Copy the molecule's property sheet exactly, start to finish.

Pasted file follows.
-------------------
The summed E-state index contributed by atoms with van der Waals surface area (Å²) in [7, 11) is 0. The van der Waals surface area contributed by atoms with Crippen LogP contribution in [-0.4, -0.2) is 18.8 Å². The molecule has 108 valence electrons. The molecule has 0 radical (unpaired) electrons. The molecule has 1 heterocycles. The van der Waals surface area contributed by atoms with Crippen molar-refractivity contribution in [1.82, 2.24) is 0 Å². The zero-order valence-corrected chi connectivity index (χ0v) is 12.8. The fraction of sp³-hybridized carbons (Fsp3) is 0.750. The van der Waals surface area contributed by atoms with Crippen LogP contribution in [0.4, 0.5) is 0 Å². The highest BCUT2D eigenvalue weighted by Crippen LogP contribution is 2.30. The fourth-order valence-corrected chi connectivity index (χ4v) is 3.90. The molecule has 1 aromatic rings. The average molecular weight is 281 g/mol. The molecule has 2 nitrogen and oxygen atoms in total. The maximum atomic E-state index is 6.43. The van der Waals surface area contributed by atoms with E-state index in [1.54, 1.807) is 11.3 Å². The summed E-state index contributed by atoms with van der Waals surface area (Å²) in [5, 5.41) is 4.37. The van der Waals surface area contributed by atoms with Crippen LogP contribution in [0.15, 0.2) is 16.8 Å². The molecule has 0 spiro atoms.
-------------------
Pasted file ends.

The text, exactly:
The summed E-state index contributed by atoms with van der Waals surface area (Å²) in [7, 11) is 0. The van der Waals surface area contributed by atoms with Crippen LogP contribution in [-0.4, -0.2) is 18.8 Å². The molecule has 108 valence electrons. The molecule has 0 radical (unpaired) electrons. The molecule has 1 heterocycles. The van der Waals surface area contributed by atoms with Crippen molar-refractivity contribution in [1.82, 2.24) is 0 Å². The zero-order valence-corrected chi connectivity index (χ0v) is 12.8. The fraction of sp³-hybridized carbons (Fsp3) is 0.750. The van der Waals surface area contributed by atoms with Crippen LogP contribution in [0.4, 0.5) is 0 Å². The highest BCUT2D eigenvalue weighted by Crippen LogP contribution is 2.30. The fourth-order valence-corrected chi connectivity index (χ4v) is 3.90. The molecule has 1 aromatic rings. The average molecular weight is 281 g/mol. The molecule has 2 nitrogen and oxygen atoms in total. The maximum atomic E-state index is 6.43. The van der Waals surface area contributed by atoms with E-state index in [1.54, 1.807) is 11.3 Å². The summed E-state index contributed by atoms with van der Waals surface area (Å²) in [5, 5.41) is 4.37. The van der Waals surface area contributed by atoms with Crippen LogP contribution in [0.15, 0.2) is 16.8 Å². The molecule has 0 spiro atoms.